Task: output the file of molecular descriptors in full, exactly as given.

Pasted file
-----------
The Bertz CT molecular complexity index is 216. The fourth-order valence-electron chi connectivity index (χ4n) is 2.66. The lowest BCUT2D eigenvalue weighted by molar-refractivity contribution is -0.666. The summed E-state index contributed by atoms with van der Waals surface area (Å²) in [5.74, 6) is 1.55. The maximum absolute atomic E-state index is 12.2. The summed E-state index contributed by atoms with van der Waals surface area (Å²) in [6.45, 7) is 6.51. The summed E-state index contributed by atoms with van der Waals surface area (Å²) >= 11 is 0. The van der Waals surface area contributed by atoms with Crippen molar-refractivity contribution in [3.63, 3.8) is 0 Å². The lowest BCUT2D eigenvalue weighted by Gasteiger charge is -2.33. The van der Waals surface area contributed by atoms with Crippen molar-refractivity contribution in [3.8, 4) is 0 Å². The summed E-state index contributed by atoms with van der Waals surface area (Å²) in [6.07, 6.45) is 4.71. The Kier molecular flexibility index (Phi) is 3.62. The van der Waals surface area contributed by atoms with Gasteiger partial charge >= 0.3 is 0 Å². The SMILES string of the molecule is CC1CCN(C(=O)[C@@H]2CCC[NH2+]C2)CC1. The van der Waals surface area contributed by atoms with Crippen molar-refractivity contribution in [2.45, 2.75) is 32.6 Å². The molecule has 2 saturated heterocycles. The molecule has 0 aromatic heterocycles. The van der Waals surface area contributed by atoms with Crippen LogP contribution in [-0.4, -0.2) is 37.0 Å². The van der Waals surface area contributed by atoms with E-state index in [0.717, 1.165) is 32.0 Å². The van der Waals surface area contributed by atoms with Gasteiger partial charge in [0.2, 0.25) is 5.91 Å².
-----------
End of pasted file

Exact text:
The Bertz CT molecular complexity index is 216. The fourth-order valence-electron chi connectivity index (χ4n) is 2.66. The lowest BCUT2D eigenvalue weighted by molar-refractivity contribution is -0.666. The summed E-state index contributed by atoms with van der Waals surface area (Å²) in [5.74, 6) is 1.55. The maximum absolute atomic E-state index is 12.2. The summed E-state index contributed by atoms with van der Waals surface area (Å²) in [6.45, 7) is 6.51. The summed E-state index contributed by atoms with van der Waals surface area (Å²) >= 11 is 0. The van der Waals surface area contributed by atoms with Crippen molar-refractivity contribution in [3.63, 3.8) is 0 Å². The lowest BCUT2D eigenvalue weighted by Gasteiger charge is -2.33. The van der Waals surface area contributed by atoms with Crippen molar-refractivity contribution in [3.8, 4) is 0 Å². The summed E-state index contributed by atoms with van der Waals surface area (Å²) in [6.07, 6.45) is 4.71. The Kier molecular flexibility index (Phi) is 3.62. The van der Waals surface area contributed by atoms with Gasteiger partial charge >= 0.3 is 0 Å². The SMILES string of the molecule is CC1CCN(C(=O)[C@@H]2CCC[NH2+]C2)CC1. The van der Waals surface area contributed by atoms with Crippen molar-refractivity contribution in [2.45, 2.75) is 32.6 Å². The molecule has 2 saturated heterocycles. The molecule has 0 aromatic heterocycles. The van der Waals surface area contributed by atoms with Crippen LogP contribution in [-0.4, -0.2) is 37.0 Å². The van der Waals surface area contributed by atoms with E-state index in [0.717, 1.165) is 32.0 Å². The van der Waals surface area contributed by atoms with Gasteiger partial charge in [0.2, 0.25) is 5.91 Å².